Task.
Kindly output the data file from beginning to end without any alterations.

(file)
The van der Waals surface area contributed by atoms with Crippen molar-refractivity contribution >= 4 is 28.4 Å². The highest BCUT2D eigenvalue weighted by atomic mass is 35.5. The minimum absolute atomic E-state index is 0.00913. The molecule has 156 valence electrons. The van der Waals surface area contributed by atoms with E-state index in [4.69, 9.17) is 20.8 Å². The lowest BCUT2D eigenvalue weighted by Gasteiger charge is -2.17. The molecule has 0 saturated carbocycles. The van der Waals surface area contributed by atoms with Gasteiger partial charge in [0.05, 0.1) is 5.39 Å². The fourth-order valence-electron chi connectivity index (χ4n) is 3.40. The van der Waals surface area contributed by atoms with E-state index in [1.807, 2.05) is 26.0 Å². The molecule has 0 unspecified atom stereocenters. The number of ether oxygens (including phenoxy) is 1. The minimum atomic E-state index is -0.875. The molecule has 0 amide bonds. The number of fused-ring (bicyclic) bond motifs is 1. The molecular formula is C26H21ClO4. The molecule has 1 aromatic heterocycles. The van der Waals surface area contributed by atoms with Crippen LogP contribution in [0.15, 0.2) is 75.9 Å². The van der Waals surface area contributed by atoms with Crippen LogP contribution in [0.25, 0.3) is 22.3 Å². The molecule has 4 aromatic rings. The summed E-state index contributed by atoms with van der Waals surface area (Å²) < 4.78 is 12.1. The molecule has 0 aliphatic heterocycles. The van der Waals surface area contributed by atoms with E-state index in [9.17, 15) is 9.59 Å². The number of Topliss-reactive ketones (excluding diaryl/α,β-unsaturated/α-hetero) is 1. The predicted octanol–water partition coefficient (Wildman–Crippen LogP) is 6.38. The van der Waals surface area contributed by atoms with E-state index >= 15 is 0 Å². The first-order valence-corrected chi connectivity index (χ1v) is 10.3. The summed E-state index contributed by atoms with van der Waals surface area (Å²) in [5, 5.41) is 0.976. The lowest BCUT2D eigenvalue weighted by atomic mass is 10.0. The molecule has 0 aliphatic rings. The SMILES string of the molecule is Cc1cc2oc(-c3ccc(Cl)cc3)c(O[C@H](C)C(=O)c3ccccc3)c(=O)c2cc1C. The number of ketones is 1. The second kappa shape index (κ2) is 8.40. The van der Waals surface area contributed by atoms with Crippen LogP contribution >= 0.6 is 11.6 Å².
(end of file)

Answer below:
The van der Waals surface area contributed by atoms with Crippen molar-refractivity contribution >= 4 is 28.4 Å². The highest BCUT2D eigenvalue weighted by atomic mass is 35.5. The minimum absolute atomic E-state index is 0.00913. The molecule has 156 valence electrons. The van der Waals surface area contributed by atoms with E-state index in [4.69, 9.17) is 20.8 Å². The lowest BCUT2D eigenvalue weighted by Gasteiger charge is -2.17. The molecule has 0 saturated carbocycles. The van der Waals surface area contributed by atoms with Gasteiger partial charge in [0.05, 0.1) is 5.39 Å². The fourth-order valence-electron chi connectivity index (χ4n) is 3.40. The van der Waals surface area contributed by atoms with E-state index in [1.807, 2.05) is 26.0 Å². The molecule has 0 unspecified atom stereocenters. The number of ether oxygens (including phenoxy) is 1. The minimum atomic E-state index is -0.875. The molecule has 0 amide bonds. The number of fused-ring (bicyclic) bond motifs is 1. The molecular formula is C26H21ClO4. The molecule has 1 aromatic heterocycles. The van der Waals surface area contributed by atoms with Crippen LogP contribution in [0.15, 0.2) is 75.9 Å². The van der Waals surface area contributed by atoms with Crippen LogP contribution in [0.25, 0.3) is 22.3 Å². The molecule has 4 aromatic rings. The summed E-state index contributed by atoms with van der Waals surface area (Å²) < 4.78 is 12.1. The molecule has 0 aliphatic heterocycles. The van der Waals surface area contributed by atoms with E-state index in [9.17, 15) is 9.59 Å². The number of Topliss-reactive ketones (excluding diaryl/α,β-unsaturated/α-hetero) is 1. The predicted octanol–water partition coefficient (Wildman–Crippen LogP) is 6.38. The van der Waals surface area contributed by atoms with E-state index >= 15 is 0 Å². The first-order valence-corrected chi connectivity index (χ1v) is 10.3. The summed E-state index contributed by atoms with van der Waals surface area (Å²) in [5, 5.41) is 0.976. The lowest BCUT2D eigenvalue weighted by atomic mass is 10.0. The molecule has 0 aliphatic rings. The SMILES string of the molecule is Cc1cc2oc(-c3ccc(Cl)cc3)c(O[C@H](C)C(=O)c3ccccc3)c(=O)c2cc1C. The number of ketones is 1. The second kappa shape index (κ2) is 8.40. The van der Waals surface area contributed by atoms with Crippen LogP contribution >= 0.6 is 11.6 Å².